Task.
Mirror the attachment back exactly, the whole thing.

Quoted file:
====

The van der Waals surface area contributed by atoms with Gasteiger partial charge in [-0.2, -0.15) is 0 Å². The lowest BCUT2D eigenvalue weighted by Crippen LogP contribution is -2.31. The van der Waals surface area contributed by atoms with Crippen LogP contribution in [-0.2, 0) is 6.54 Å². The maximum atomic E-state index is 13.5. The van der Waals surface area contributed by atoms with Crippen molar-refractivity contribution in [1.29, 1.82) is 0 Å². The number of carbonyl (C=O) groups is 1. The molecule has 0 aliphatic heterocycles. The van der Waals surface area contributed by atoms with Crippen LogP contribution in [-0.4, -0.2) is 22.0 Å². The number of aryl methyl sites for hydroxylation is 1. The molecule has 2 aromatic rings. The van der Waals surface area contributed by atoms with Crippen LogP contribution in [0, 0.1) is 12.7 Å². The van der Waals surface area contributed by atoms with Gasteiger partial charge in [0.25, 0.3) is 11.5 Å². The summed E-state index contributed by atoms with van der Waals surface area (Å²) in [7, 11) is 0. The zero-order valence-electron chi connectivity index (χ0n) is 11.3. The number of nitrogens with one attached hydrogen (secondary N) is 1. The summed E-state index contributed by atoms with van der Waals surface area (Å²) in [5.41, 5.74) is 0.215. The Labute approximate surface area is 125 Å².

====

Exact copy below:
The van der Waals surface area contributed by atoms with Gasteiger partial charge in [-0.2, -0.15) is 0 Å². The lowest BCUT2D eigenvalue weighted by Crippen LogP contribution is -2.31. The van der Waals surface area contributed by atoms with Crippen LogP contribution in [-0.2, 0) is 6.54 Å². The maximum atomic E-state index is 13.5. The van der Waals surface area contributed by atoms with Crippen molar-refractivity contribution in [1.29, 1.82) is 0 Å². The number of carbonyl (C=O) groups is 1. The molecule has 0 aliphatic heterocycles. The van der Waals surface area contributed by atoms with Crippen LogP contribution in [-0.4, -0.2) is 22.0 Å². The number of aryl methyl sites for hydroxylation is 1. The molecule has 2 aromatic rings. The van der Waals surface area contributed by atoms with Crippen LogP contribution in [0, 0.1) is 12.7 Å². The van der Waals surface area contributed by atoms with Gasteiger partial charge in [0.25, 0.3) is 11.5 Å². The summed E-state index contributed by atoms with van der Waals surface area (Å²) in [7, 11) is 0. The zero-order valence-electron chi connectivity index (χ0n) is 11.3. The number of nitrogens with one attached hydrogen (secondary N) is 1. The summed E-state index contributed by atoms with van der Waals surface area (Å²) in [5.41, 5.74) is 0.215. The Labute approximate surface area is 125 Å².